Meet Chief. Please excuse the bits of hay and bedding material in his mane. We got him out of bed for these shots. No we didn’t, but we didn’t bother to brush him off either.
Any horseman worth their salt can eyeball how tall a horse is within an inch or so. But since we weren’t sure as to exactly how tall Chief was I figured this would be a great opportunity to show those of you who don’t know, how folks measure horses.
Here’s how it’s done:
Take your trusty measuring stick…
Position the base of the stick perpendicular to the horse at his girth area.
This particular stick has a level on it. Some do. Some don’t. This is handy because the goal is to position the horizontal part of the stick (the “arm” that goes up and down) right at the highest point of the withers. If one is “off” and the bubble is not level then one needs to reposition the base of the stick and try again.
Horses are measured in “hands” which is equal to four inches. It is literally the width of the average persons hand.
17.2 HH (hands high)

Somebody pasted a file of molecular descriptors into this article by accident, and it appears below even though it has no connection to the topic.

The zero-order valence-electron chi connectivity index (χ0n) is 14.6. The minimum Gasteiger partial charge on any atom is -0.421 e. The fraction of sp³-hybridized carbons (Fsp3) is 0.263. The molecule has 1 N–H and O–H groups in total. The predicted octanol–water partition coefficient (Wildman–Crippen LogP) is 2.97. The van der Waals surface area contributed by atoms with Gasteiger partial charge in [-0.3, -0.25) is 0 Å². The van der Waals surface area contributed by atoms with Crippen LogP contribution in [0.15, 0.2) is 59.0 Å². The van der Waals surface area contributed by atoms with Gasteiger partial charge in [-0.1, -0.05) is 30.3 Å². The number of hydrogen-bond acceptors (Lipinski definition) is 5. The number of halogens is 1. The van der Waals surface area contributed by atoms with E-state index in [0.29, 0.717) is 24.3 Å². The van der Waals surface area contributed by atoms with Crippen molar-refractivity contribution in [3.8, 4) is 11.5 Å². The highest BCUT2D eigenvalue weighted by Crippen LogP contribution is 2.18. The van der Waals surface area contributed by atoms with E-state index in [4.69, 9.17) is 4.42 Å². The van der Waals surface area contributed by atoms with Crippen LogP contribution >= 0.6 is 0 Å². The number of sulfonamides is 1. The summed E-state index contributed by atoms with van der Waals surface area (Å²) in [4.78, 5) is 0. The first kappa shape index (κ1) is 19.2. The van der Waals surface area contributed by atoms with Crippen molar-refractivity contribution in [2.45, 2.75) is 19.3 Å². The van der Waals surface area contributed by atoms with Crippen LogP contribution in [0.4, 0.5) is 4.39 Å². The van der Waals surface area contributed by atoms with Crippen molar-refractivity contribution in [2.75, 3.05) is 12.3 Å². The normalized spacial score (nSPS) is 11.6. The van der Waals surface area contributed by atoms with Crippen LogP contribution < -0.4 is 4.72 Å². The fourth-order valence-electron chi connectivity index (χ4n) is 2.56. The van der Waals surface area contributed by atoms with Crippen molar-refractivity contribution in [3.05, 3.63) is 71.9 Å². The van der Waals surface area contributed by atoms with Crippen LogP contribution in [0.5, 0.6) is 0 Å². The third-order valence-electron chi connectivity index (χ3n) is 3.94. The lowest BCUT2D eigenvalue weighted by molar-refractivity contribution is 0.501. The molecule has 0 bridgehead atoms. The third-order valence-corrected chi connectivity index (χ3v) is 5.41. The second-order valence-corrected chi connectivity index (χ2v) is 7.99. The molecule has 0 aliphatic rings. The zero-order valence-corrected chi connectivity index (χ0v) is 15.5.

Active and on the show roster.
Position Held In The Hitch (Team):
Left leader in the six and eight horse hitch. (Left or right position is always noted from the driver’s seat).
*Note: The leather things on each hoof are called “spats”. Many of the Clydesdale and Shire breeds wear them when they aren’t in the show ring to protect the feathers from breaking off.
What he would say if he could talk:
“If you’re not leading your view never changes.”
What his coach says about him:
“He’s a picky eater (hard to keep weight on him) and when I drive him he’s either on the gas or off the gas, sometimes alternating between both for the duration of a class – He can be a challenge sometimes.”
Hey Coach, in reference to food preferences, I remember back in the 1980’s a certain someone saying: “I’m not picky, I just know what I like”. These things have a way of coming back to haunt us huh?